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Are you dead when your brain dies?

Last Updated Jan 3, 2019 at 10:57 am EDT

(Photo: KATERYNA KON/SCIENCE PHOTO LIBRARY/GETTY IMAGES)

Maybe Taquisha McKitty died in September, 2017 at age 27, when she was declared brain dead after a drug overdose. Or maybe she died just three days ago, 15 months later, aged 28 when her heart finally stopped beating.

The legal fight around the Brampton mother’s diagnosis touched on everything that chills us about the ends of our lives, the chasm between modern medicine and religion and what happens to us when we’re at the mercy of the system—and the arguments in this case eventually made their way to Ontario’s highest court.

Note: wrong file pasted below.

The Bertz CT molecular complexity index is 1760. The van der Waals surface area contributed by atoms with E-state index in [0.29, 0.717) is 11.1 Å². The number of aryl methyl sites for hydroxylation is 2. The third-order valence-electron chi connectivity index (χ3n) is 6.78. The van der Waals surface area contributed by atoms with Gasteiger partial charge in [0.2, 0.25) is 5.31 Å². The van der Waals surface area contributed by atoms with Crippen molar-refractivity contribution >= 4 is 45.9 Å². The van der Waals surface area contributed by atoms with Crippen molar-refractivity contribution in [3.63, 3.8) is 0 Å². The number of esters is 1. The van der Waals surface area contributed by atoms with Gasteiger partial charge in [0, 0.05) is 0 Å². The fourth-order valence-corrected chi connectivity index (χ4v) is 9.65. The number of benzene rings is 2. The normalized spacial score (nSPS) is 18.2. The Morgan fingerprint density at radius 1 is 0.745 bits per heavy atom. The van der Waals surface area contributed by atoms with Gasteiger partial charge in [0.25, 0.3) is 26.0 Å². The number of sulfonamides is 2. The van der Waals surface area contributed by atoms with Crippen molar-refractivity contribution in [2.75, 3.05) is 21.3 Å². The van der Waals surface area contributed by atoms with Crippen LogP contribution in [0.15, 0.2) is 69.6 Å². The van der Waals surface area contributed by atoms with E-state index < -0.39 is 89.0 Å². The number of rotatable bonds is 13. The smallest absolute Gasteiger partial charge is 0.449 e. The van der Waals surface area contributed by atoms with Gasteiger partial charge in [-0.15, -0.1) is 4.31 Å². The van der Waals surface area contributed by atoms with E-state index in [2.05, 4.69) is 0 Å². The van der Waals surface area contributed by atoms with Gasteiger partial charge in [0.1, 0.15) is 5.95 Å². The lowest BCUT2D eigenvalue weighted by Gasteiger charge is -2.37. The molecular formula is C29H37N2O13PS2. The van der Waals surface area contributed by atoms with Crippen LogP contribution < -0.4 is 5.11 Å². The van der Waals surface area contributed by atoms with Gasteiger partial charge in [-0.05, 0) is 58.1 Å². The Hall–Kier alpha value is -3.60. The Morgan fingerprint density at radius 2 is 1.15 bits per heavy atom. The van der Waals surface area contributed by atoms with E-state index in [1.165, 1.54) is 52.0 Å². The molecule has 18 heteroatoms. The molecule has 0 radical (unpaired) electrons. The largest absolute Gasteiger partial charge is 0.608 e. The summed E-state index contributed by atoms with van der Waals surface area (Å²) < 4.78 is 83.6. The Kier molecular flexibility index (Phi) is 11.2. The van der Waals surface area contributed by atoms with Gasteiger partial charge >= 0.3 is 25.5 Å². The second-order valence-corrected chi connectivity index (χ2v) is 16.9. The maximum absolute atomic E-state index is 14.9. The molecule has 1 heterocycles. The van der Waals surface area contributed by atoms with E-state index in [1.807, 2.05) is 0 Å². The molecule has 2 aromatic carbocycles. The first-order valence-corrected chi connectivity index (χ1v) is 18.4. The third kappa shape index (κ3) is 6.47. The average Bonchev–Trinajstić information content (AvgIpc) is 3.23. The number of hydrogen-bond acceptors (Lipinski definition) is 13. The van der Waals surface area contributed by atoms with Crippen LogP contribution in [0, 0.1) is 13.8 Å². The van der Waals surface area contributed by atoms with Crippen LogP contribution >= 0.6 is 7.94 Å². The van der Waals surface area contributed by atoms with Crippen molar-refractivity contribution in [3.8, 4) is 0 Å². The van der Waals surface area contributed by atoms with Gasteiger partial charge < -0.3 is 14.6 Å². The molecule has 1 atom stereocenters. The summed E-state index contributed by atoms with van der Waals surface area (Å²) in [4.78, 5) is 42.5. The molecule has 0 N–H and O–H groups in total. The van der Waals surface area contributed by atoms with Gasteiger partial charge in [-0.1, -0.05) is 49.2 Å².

What happens when doctors declare you dead, but you’re still moving? What happens when you claim that your faith dictates your loved one receive valuable medical resources, even though science shows that person is clearly beyond help? Even though McKitty is gone, a decision may be coming that sets a precedent about how we define death, and what—if any—rights we have once we’re “gone”.

THE BIG STORY PODCAST GUEST: Cristina Howorun, Reporter, CityNews

Today’s Podcast – How do we define death?

 

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